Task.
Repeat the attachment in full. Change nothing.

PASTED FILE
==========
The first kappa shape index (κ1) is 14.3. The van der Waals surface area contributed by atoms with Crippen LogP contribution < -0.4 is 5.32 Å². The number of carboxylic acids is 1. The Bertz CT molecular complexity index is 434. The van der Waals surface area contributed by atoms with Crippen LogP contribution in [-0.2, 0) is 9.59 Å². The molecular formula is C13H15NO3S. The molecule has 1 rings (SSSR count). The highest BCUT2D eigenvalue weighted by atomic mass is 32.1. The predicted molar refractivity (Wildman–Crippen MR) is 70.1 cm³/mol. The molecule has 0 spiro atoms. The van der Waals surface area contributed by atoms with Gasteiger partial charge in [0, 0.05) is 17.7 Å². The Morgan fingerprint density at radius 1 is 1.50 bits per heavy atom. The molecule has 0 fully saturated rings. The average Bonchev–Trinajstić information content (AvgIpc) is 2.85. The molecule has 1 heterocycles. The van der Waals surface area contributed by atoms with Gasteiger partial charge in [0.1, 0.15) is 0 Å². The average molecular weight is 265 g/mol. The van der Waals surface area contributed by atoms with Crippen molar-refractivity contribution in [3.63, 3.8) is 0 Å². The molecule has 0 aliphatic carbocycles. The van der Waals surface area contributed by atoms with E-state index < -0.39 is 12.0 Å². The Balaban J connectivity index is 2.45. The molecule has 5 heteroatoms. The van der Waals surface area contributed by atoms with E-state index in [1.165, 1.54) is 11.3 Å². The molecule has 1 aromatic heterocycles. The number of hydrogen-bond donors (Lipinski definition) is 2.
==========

The first kappa shape index (κ1) is 14.3. The van der Waals surface area contributed by atoms with Crippen LogP contribution < -0.4 is 5.32 Å². The number of carboxylic acids is 1. The Bertz CT molecular complexity index is 434. The van der Waals surface area contributed by atoms with Crippen LogP contribution in [-0.2, 0) is 9.59 Å². The molecular formula is C13H15NO3S. The molecule has 1 rings (SSSR count). The highest BCUT2D eigenvalue weighted by atomic mass is 32.1. The predicted molar refractivity (Wildman–Crippen MR) is 70.1 cm³/mol. The molecule has 0 spiro atoms. The van der Waals surface area contributed by atoms with Gasteiger partial charge in [0, 0.05) is 17.7 Å². The Morgan fingerprint density at radius 1 is 1.50 bits per heavy atom. The molecule has 0 fully saturated rings. The average Bonchev–Trinajstić information content (AvgIpc) is 2.85. The molecule has 1 heterocycles. The van der Waals surface area contributed by atoms with Gasteiger partial charge in [0.1, 0.15) is 0 Å². The average molecular weight is 265 g/mol. The van der Waals surface area contributed by atoms with Crippen molar-refractivity contribution in [3.63, 3.8) is 0 Å². The molecule has 0 aliphatic carbocycles. The van der Waals surface area contributed by atoms with E-state index < -0.39 is 12.0 Å². The Balaban J connectivity index is 2.45. The molecule has 5 heteroatoms. The van der Waals surface area contributed by atoms with E-state index in [1.165, 1.54) is 11.3 Å². The molecule has 1 aromatic heterocycles. The number of hydrogen-bond donors (Lipinski definition) is 2.